Cardi B got mom-shamed for sharing what she packs her daughter for lunch

  • Oops!
    Something went wrong.
    Please try again later.

Cardi B was lunch-box shamed after she shared photos of what her 4-year-old daughter, Kulture, eats at school.

The rapper, 30, recently posted three days worth of meals on Twitter. In one of the three pictures, fans see a compartment food container filled with macaroni and cheese, a handful of chicken nuggets and steamed broccoli. Cardi also packed a variety of snacks for her little girl, including fresh berries, veggie straws, Cap’n Crunch’s Crunch Berries cereal, and a Froot Loops-flavored drink by Carnation Breakfast Essentials.

Another photo shows pasta, corn on the cob, sugar-free Jell-O, fresh fruit, Froot Loops cereal, cheese sticks, crackers, Yoo-hoo, a GoGo squeeZ pouch, and a Kool-Aid Jammers drink.

“Kulture school lunch be everything,” Cardi captioned her post. But not everyone was impressed.

“That’s so much,” one person wrote.

Added another, “Kid may end up with weight issues sadly. Keep her moving and on her feet best ya’ll can cause if she eats like that and sits around she’s gonna be obese.”

And, as anyone who has shared their parenting online will not be shocked to learn, the criticism just kept coming.

According to Arielle "Dani" Lebovitz, pediatric registered dietician in Nashville, Tennessee, Cardi is crushing the lunchbox game.

“She’s including a fruit and a vegetable every single day,” Lebovitz tells Lebovitz also “loves” the Cap’n Crunch. Just hear her out.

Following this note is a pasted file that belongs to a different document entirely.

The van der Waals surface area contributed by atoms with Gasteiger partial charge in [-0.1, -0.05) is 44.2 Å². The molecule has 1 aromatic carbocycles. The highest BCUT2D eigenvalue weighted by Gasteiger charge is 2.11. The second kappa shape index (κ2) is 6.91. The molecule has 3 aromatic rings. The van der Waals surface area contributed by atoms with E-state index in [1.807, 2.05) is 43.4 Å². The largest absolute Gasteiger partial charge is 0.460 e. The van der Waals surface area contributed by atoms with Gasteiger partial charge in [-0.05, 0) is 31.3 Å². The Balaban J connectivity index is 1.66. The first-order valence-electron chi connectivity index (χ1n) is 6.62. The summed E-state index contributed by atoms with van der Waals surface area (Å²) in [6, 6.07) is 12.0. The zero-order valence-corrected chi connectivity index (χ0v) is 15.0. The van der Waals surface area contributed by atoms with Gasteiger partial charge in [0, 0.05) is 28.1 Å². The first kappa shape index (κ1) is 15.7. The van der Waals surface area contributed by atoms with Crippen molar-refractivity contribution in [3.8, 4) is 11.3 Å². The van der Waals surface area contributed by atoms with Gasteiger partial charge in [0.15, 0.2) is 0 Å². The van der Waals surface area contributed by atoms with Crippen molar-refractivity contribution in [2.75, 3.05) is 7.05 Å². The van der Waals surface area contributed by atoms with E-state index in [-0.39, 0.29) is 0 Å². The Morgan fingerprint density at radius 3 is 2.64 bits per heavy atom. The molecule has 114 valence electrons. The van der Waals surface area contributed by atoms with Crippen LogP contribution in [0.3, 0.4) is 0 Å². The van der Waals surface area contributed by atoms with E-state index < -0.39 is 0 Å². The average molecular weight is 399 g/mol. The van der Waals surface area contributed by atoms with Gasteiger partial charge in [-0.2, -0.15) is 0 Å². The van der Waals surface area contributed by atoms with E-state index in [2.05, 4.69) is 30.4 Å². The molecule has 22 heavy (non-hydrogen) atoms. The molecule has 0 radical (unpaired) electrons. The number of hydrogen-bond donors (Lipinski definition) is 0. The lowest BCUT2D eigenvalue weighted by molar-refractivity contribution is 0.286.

“Yes, it has a lot of sugar — but breakfast cereals for children are fortified, which means that they are filled with vitamins and minerals," Lebovitz explains. "Your child feels like they are getting something sweet and delicious, but there's a lot of nutrition packed in there."

Lebovitz also notes that the sugar cereal is Kulture’s “dessert of the day.”

The Froot Loop drink is another win as far as Lebovitz is concerned.

“It will likely be high in sugar, but it also has 10 grams of protein, 21 vitamins and minerals and it’s high in calcium and vitamin D,” Lebovitz says. Lebovitz adds that she is a “big fan” of fortified beverages for kids because many have a hard time managing their time during meals.

“They’re sitting and talking and distracted,” she says. “A fortified drink is a good way to get some nutrition in a quick amount of time.”

If Lebovitz were to eliminate two items from Kulture’s lunch, it would be the Kool-Aid drink — “it’s not going to give her the most for her sip” — and the sugar-free Jell-O.

“If you’re gonna give your kiddo Jell-O, just get them the regular kind,” Lebovitz says. “I personally don’t love artificial sweeteners.”

As far as Kulture’s portion sizes, Lebovitz acknowledges that they are on the larger side.

“But the people commenting have no idea how much this child eats in a day. Maybe she doesn’t have an appetite when she wakes up. Maybe lunchtime is her biggest meal of the day, and that’s when she eats her best,” Lebovitz says. “No one should be judging a mother for what or how much she is packing.”

This article was originally published on